On Friday, Nov. 6, many of us rejoiced as President-elect Biden crept ahead in the polls in Pennsylvania and Georgia, securing the election.
However, according to the New York Times 2020 Exit Polls, 55% of white women voted for Trump.
These are the same women who we saw posting Black Lives Matter over the summer in response to George Floyd’s death. Collectively, I imagine all Black people knew this to be a performance. All of the corporate commitments and random acts of allyship meant nothing without true change. Did anyone else care if Cleveland was voiced by a White actor? Pomp, circumstance, and distractions from the real issues that plague our community time and time again. All we wanted was accountability and consequences.
A vote for Trump is a blatant disregard for the underrepresented groups in this country. Four years of rampant white supremacy, poor leadership, and verbal and physical attacks on Black people are more than enough. But 55% of White women said “Four more years.”
The fact of the matter is, White people could have voted for a third party candidate and their lives would charge very little, if at all. That is privilege. This election was life or death for underrepresented groups, Black people specifically. We showed up in record breaking numbers because our livelihood depended on it. Until White people start recognizing that they truly have privilege and use it to the benefit of the country, not just themselves, we will continue to be a divided nation.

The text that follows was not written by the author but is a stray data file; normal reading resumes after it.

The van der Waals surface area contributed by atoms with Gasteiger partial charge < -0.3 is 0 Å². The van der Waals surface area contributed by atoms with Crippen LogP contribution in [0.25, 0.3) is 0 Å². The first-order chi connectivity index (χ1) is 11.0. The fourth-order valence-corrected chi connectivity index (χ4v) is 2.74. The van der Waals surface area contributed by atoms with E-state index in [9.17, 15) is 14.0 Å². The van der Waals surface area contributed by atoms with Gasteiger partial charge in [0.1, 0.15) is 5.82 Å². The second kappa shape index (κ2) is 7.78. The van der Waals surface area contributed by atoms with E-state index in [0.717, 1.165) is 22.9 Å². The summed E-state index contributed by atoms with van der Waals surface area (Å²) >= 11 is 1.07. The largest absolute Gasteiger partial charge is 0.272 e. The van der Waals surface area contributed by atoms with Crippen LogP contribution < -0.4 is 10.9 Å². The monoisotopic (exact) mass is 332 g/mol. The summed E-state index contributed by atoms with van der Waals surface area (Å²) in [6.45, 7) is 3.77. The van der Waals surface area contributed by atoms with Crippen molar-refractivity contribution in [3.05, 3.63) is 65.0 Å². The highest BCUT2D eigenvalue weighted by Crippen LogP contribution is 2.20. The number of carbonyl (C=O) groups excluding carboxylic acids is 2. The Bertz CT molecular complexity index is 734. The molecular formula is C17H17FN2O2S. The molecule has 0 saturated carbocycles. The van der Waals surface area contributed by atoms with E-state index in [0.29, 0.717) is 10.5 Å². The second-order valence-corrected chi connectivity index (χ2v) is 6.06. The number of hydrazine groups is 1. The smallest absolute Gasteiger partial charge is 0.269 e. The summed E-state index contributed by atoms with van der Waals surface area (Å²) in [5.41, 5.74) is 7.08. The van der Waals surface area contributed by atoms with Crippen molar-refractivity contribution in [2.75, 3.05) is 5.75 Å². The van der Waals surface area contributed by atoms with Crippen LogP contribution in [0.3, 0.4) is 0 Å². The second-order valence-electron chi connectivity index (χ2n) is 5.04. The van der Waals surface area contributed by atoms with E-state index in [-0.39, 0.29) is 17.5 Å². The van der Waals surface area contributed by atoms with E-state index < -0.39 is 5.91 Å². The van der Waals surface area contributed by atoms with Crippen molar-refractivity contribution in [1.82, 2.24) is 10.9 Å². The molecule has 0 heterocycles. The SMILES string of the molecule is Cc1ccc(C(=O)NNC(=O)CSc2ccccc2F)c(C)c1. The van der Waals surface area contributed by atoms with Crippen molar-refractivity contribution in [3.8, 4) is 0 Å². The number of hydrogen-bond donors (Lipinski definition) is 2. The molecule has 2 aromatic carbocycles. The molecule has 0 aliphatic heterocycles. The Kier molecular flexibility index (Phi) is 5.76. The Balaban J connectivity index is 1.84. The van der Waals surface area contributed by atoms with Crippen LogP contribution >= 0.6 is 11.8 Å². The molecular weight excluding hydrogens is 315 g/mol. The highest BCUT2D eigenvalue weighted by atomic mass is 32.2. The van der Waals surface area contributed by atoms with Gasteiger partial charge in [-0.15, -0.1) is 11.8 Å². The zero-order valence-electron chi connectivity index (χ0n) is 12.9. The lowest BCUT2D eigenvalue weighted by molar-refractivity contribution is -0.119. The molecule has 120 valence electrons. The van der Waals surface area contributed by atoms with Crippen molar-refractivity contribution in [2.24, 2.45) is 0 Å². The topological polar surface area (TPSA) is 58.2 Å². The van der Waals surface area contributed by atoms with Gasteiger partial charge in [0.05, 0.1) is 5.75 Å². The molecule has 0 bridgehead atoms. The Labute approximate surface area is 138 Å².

To the White women and men who didn’t vote for Trump, it’s time to truly stand up. You may lose friends and family that don’t agree, but it hails in comparison to White supremacy killing our children, fathers, and mothers.
Call out your peers and family for their racist views. You can’t compromise with people who choose hate, period. Ask to understand, not to react. If Black people feel a way, based on centuries of treatment from White people, your job is not to respond with “we’ll i’m different,” “not all,” “let the past go,” and whatever other rebuttal. Your job is to try to understand and listen to centuries of pain, you don’t have to defend your race.
Take one for the team. One thing is for sure, Black people show up for people that have our back. Show up for us.